Unless there's a coup...
I fantasize T being dragged from the White House by Secret Service agents like an unruly, drunk airline passenger "escorted" off a plane.
She's quoted in an article written by Hugh Delehany in AARP Bulletin:
What gives you hope now?
"I'm hopeful about young people because they're taking an interest in the future of the planet. And I'm also hopeful about America, at a time when some Americans are not, because I don't think it's over for America yet. I think America is an ornery and diverse enough place that it would be very hard to get everybody to line up and do some kind or weird salute, even though the country has had a fascist undercurrent since the 1930s or so. I'm counting on Americans' crankiness and orneriness to keep things from going too far in either extreme."
I like that; crankiness and orneriness. We certainly are that.
Welcome back to the 50s. Let's insult both women and the academic community. The WSJ editorial could be taken for an article from The Onion. Why would they waste ink on such a non-issue?
This website states it better than I could:
|Use of Academic Title in Introductions|
I'm on my third week of trying to sort out my computers after sort of being hacked (no one succeeded in getting through.) The more I try to fix things, the more messed up it becomes. I had hoped that my computer geek nephew could rescue me, but the app we use to enable him to take over my computer won't run on my current OS system. When I tried to upgrade the system, my laptop doesn't have enough memory, and my desktop is too old to upgrade.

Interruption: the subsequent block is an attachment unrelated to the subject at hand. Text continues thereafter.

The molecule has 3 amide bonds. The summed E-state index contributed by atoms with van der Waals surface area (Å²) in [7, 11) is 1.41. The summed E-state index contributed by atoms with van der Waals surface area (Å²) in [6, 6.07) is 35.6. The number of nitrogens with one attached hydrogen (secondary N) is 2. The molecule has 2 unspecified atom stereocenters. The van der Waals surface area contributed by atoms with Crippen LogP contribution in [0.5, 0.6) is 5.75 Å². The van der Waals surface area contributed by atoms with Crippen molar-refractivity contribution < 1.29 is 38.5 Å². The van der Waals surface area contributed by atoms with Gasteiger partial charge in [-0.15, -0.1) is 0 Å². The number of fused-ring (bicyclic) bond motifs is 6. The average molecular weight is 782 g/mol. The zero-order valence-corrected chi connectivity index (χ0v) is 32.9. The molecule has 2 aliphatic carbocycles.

I also keep loosing my Blogger (Google) editing access to this blog. I've somehow reconnected three times now, and I hope it sticks. As not-so-great as I have been at maintaining this blog, the thought of recreating it is too much. (POST SCRIPT: I finally realized that I have access to two Google accounts, and our blog is under the SPARTA google account run by Jack. My apologies to Jack if this caused him any problems.)
It looks like my best way out of this is to get over to Best Buy and get a new MacBook Pro WITH LOTS OF MEMORY. You'll never regret paying more for more memory. I'll see if I can get anything for my 2013 iMac Pro desktop, my mom's 2011 iMac desktop, and my 2015 MacBook Pro.
Years ago, I realized that I had given more than I had planned to several of the charities I support. Many of these NFPs (Not-For-Profits) send out multiple mailings, some even monthly. I wasn't keeping track.
Now I save all the renewal letters, sit down in January, and write checks (or go online) to most of the organizations I donate to. I have a spread sheet that lists all the organizations. The list includes the donations I've made in the past, this year's donation, the check number, and the date. There's a section for monetary donations to NFPs and a section for in-kind donations (food donations, Goodwill, mileage for volunteer work, school supplies).
There's a third section for non-tax deductible donations. This would include organizations that work for political causes: Greenpeace, political parties, ACLU, WREA, SPARTA.
The rules for getting credit on your taxes have changed, but that's only one reason to keep track of your giving. The bigger one for me is that I give what I budgeted. That doesn't preclude me from giving extra as the year progresses, but just helps me keep track of what I've given so far.
This list is updated as the year moves forward. Some people prefer to do this at year's end, when many organizations are trying to balance their budgets. They can also count the donations on the current year's taxes.
It's a good idea to run the charities you support through Charity Navigator
Charity Navigator does an excellent job of reporting which organizations are utilizing your money most effectively. For example, Doctors Without Borders has earned 4 stars, and has a 93.5 out of 100 score for financial and accountability/transparency. Charity Navigator offers a great deal of data on each organization it rates.